A new Russian Covid-19 vaccine looks promising, but did they fabricate some of their data?

Last week, a team of Russian scientists published the results of two phase 1/2 vaccine trials for a new Covid-19 vaccine developed in Russia. The study appeared in The Lancet, one of the world’s leading medical journals.

This vaccine has already received tremendous attention after Russian leader Vladimir Putin announced they would start administering it widely, before any phase 3 trials were under way. As I wrote last month, it’s not a good idea to skip these Phase 3 trials.

Nevertheless, the results from the early stage trials of both vaccines look quite good. Although the trials were small, with just 76 subjects, 100% of the subjects had a strong antibody response, and none of them had anything more than mild reactions to the vaccine. This suggests that both vaccines might be effective, although it’s too soon (after just 76 people) that it will be safe on a large scale.

There’s another problem, though.

Within 3 days of the paper’s publication, Enrico Bucci from Temple University described a series of apparent duplications in the figures presented in the Russian paper. He published his findings on his website as a “note of concern” that dozens of other scientists have signed.

I’ve read the paper and looked at all the figures, and it’s clear that something is wrong with the data.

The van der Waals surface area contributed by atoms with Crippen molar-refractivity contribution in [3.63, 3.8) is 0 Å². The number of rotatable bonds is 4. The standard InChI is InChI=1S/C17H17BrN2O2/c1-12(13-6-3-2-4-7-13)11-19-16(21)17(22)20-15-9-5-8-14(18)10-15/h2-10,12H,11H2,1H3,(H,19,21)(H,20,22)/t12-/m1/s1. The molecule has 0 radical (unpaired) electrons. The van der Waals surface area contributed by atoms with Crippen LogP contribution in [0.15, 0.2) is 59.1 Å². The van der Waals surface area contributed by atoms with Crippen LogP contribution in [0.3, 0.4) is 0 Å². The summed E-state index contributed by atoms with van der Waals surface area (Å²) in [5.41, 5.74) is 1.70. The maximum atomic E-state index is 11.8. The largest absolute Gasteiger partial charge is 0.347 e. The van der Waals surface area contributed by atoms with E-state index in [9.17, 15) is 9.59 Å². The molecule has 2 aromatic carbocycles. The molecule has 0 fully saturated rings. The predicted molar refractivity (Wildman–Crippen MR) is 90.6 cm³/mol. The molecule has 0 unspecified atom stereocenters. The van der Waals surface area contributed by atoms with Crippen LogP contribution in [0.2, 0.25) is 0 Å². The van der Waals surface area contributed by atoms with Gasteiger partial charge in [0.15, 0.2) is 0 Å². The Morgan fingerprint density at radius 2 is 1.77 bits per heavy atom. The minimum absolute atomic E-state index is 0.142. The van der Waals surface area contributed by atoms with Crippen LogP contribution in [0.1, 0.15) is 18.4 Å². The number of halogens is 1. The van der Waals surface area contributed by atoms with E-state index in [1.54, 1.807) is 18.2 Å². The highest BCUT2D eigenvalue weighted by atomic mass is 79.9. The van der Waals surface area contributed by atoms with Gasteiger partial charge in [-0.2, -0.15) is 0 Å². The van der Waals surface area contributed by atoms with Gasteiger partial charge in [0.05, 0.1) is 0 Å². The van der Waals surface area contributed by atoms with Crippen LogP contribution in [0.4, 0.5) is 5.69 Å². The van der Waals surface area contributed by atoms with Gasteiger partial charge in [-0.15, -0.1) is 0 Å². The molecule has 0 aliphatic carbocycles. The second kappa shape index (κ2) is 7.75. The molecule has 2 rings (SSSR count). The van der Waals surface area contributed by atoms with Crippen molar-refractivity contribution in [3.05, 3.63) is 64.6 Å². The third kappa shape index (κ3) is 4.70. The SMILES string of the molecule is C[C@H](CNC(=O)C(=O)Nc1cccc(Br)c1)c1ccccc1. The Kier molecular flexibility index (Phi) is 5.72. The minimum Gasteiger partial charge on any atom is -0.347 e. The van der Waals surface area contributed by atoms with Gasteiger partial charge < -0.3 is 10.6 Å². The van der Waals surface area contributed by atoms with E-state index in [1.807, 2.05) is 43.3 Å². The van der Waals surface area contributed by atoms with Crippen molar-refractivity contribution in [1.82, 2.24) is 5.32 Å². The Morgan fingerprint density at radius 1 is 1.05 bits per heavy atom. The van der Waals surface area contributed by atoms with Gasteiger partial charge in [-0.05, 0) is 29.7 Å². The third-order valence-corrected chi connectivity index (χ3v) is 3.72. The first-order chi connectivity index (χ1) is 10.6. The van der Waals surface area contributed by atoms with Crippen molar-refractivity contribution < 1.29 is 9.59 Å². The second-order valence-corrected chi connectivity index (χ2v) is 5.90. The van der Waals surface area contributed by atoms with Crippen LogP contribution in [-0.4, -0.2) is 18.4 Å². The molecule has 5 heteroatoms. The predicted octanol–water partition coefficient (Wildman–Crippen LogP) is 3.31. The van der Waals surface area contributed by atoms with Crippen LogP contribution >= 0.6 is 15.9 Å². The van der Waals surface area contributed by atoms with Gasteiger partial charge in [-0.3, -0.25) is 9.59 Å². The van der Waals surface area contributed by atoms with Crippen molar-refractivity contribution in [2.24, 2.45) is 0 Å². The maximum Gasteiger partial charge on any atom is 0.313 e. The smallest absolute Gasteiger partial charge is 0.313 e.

Let’s look at one example to see what is going on. Here’s a small part of Figure 2A from the paper:

Each little column of dots shows a distinct group of 9 subjects, where the height of a dot indicates the level of antibodies found in that subjects. Notice that the 9 subjects in the red box (boxes added for emphasis) on the left have an identical pattern to those in the box on the right. These are completely independent subjects, and such a pattern is exceedingly unlikely.

It’s possible that this happened by chance, but then the problem is that this isn’t the only apparently duplication. Prof. Bucci identified at least 13 instances where sets of results are identical or near-identical between two different time points or two different sets of subjects. The other duplications look a lot like the one shown here.

The simplest explanation is that the data for some of the experiments were simply copied over from other experiments. As reported in The Moscow Times, the lead author of the study, Denis Lugonov, said there were no errors in the data. Because the authors of the Russian study didn’t provide their raw data, and The Lancet didn’t require it, other scientists can’t really check.

What are we to make of this? The details of the study are clearly explained, and the Russian vaccines use a design (an adenovirus modified to contain the SARS-CoV-2 spike protein) that is similar to other vaccines that so far seem safe and effective. Thus it’s quite possible that this vaccine will work–and it will be good for the world if it does. But the questionable data raise questions about whether the scientists behind this phase 1/2 trial have really done all of the experiments that they describe. The study concludes by noting that a phase 3 clinical trial with 40,000 participants is planned. Let’s hope that one yields positive–and genuine–results.

[Hat tip to Retraction Watch for drawing my attention to this study.]

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